I thought this would be easy, but within minutes of tackling a small stack of papers, I was reminded of my problem with getting rid of stuff.  Here was my thought process from night one:


- There is a stack of papers and magazines here and I’m going to throw them away.

- Here are some recipe cards from 1974. They’re for like, fondue and weird-looking lasagna. How did I get these? Toss.  There! Thrown away! On to the next.

...You mean another Colonel looked like that?

- OMG I completely forgot I had these old-timey booze recipes.  Let me stop and read them.  They are so amazing and cool! Look at the weird pictures and the outdated recipes! Keep.  Keep.  Keep.

- “The Sportsman’s Way: How to Prepare Wild Game and Waterfowl”.  Do they have squirrel? They do!! And not only that, they have raccoon and bear! How can I get rid of that? Let me show it to Chris…he doesn’t understand this.  What if we’re in a situation where we have to live off the land and eat wild stuff? Yeah, no, I’m not going to skin an animal, ew.  But still… Keep.

- “Sunset’s Favorite Company Dinners”: This is great Stepford Wife stuff – making perfect meals for your Bridge club and whatnot. This is for ladies who wore dresses and pearls just to go to the grocery store; this is historic.  Keep.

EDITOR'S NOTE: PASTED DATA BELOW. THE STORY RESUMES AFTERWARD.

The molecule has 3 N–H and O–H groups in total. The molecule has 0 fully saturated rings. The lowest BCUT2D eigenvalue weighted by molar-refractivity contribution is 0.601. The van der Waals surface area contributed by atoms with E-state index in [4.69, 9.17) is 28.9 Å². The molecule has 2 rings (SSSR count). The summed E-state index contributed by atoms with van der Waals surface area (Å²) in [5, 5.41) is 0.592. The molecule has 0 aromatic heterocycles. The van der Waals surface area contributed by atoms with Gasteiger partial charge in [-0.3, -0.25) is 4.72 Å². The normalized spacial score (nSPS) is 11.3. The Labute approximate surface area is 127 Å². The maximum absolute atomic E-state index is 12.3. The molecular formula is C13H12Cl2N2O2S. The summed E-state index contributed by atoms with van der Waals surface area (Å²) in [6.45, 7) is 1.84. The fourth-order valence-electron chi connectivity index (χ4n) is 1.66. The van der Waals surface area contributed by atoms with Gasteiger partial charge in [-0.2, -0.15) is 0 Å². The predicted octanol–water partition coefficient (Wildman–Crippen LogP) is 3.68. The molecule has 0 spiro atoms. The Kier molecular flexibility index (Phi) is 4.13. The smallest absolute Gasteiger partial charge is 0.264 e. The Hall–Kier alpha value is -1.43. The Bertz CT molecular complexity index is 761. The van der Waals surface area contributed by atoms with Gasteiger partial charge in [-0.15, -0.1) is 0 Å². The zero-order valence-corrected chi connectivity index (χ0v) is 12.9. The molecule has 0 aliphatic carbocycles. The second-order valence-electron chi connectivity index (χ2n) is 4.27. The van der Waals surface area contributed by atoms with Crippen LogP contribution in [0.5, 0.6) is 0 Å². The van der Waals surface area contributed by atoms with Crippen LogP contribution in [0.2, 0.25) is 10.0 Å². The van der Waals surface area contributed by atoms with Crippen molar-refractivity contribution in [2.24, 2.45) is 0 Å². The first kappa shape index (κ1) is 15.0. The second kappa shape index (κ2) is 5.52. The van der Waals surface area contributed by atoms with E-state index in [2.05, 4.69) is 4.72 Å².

- Whole Foods’ “Bulk Basics: A simple guide to cooking and buying bulk foods.”  Oh, this is easy – toss.  But.  It tells you how to cook weird beans and rice and stuff. I really want to keep this if I need it…but INTERNET!…but what if I can’t find it on the internet? But…ughhhhh….Toss.

- Aerogarden guide.  F-ing waste of money. Toss….oh wait, we can sell the Aerogarden at a tag sale.  Maybe I should keep this to give to the new owners of the Shitty Aerogarden Where Only Basil Grows and Oregano is a Wasteland of Brown Death and Fail.  Keep.  With the Hot Chocolate Maker Instruction Manual.

If this weren't you know, BEAR, it would be kind of nom.

- Omaha Steaks cooking guide for all things meaty.  Servicey. Keep.

- Ola’s Norwegian Cookbook. Eh, someone might want this for a tag sale.  Keep.

- A magazine of cookie recipes. I don’t want to throw this away but…ahhhhh…Toss.

- A Cooking Light from 1997? But it’s a Holiday one…but it’s 1997. The way they use trendy ingredients, this shit probably calls for Fen-Fen and Fiona Apple. Toss.

- Bon Appetit Thanksgiving edition. 2003? Ehhh…KEEP.

- A recommendation letter for UNT’s College of Music.  Keep. Really? Yes.  And my signature was so nice back then…

- Music paper?  But…I…might…use…Toss.  Sniff.

- Food & Wine Holidays. 2005. Keep.

- Bon Appetit Holidays 2004. Keep.

- Cooking Light Holidays 2011.  Oh, that looks yummy.  Keep.  I love holiday recipes.

- This is a picture of what I am keeping, and what I am throwing away:

We are in trouble.

Bay Area House-Hunting, Round One

Alameda has more pre-1906 homes than anywhere else in the Bay area

Friday began with me folding clothes to put in our carry-on before I left for work.  As I bent over to place a pair of underwear on a pile, my back muscles suddenly felt like a thick rubber band that couldn’t be stretched.

“Ow…” I yelped, crouched over my pile of underwear.

“Are you okay?” Chris called from elsewhere in the house.

My muscles completely cramped up.  I couldn’t move from my crouched position.  “I need you to help me!”